Optical and Magnetic Phonecards in New Zealand

Written by Emma Rhys

The commission has named several companies involved in the distribution of New Zealand phonecards. Chi-Tel is one of them. Its customer service phone number is out of service. But a general manager from Chi-Tel says the company is reviewing its recommendations and is hoping everyone plays by the rules. But there are a few problems with the Kiwicall card. Auckland resident Lisa Higgins has had a similar experience. She bought a Phonecards and found it useless. When she tried to call the customer service phone number, it went out of service.

Optical Phonecards

Optical phonecards for New Zealand were introduced in the mid-1980s. British Telecom used optical phonecards from 1981 until 1996, and GPT produced chip cards from 1996 to 2002. Earlier phonecards were magnetic. Both types were widely used in the country. This article will discuss the differences between these two types of phonecards. Optical phonecards for New Zealand are not as common as magnetic phonecards, but they still function as a valid method for making and receiving phone calls.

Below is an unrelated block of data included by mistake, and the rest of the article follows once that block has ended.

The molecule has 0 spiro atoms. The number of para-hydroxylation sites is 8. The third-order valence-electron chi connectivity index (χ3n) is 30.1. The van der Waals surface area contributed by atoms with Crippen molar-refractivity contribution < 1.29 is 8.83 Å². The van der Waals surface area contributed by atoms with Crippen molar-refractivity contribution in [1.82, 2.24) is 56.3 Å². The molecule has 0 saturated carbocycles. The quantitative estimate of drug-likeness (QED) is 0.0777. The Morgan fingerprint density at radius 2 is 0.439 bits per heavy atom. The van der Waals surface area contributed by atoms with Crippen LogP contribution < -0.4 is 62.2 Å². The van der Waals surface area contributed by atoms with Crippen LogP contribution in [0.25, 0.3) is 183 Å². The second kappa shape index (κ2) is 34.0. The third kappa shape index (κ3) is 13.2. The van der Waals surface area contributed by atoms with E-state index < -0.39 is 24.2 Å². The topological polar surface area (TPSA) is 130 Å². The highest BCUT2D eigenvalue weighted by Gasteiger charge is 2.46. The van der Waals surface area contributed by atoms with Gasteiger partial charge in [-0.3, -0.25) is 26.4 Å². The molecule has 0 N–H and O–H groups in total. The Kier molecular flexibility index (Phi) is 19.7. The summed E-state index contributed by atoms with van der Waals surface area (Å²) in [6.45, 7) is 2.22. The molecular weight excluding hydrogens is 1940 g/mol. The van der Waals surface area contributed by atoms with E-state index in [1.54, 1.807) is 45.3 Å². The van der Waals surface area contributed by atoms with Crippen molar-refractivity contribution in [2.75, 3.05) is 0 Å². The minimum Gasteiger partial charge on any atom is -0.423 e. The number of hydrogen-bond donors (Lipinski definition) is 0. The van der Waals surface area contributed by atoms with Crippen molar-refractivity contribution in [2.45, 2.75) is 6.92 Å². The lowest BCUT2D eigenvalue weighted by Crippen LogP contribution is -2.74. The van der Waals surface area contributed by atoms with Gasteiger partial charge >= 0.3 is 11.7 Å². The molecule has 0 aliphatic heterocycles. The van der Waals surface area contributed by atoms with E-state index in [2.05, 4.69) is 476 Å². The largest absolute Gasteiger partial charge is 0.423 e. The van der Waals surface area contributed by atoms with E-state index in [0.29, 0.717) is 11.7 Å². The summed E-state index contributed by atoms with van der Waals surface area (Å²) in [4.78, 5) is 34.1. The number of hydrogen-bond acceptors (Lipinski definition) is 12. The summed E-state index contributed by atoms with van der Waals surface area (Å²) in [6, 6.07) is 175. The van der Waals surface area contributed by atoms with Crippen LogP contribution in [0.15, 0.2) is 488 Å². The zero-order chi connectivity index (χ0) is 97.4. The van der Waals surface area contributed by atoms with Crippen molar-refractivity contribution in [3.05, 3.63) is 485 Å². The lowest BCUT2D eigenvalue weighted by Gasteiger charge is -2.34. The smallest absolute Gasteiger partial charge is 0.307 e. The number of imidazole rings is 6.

Optical phonecards were not prone to hacing. While chip cards have since been rolled out throughout the world, the optical phonecards were still widely used in some countries, including New Zealand. These cards can be purchased at any shop that displays the green Phonecards symbol. Once purchased, you can make calls using your phone. Local calls cost 70 cents, and international calls will cost you the same amount.

Remote Memory Phonecards

Using remote memory phonecards to call friends and family in another country is an easy way to make cheap international calls. These phone cards can be used anywhere you can get a touch-tone phone with a toll-free number. They can be accessed from just about any phone around the world, including those that are out of service. The second-most popular feature of phonecards is their remote memory technology. This technology works by registering a toll-free number and allowing the card user to access a database to determine whether there is enough money on the card to make the call.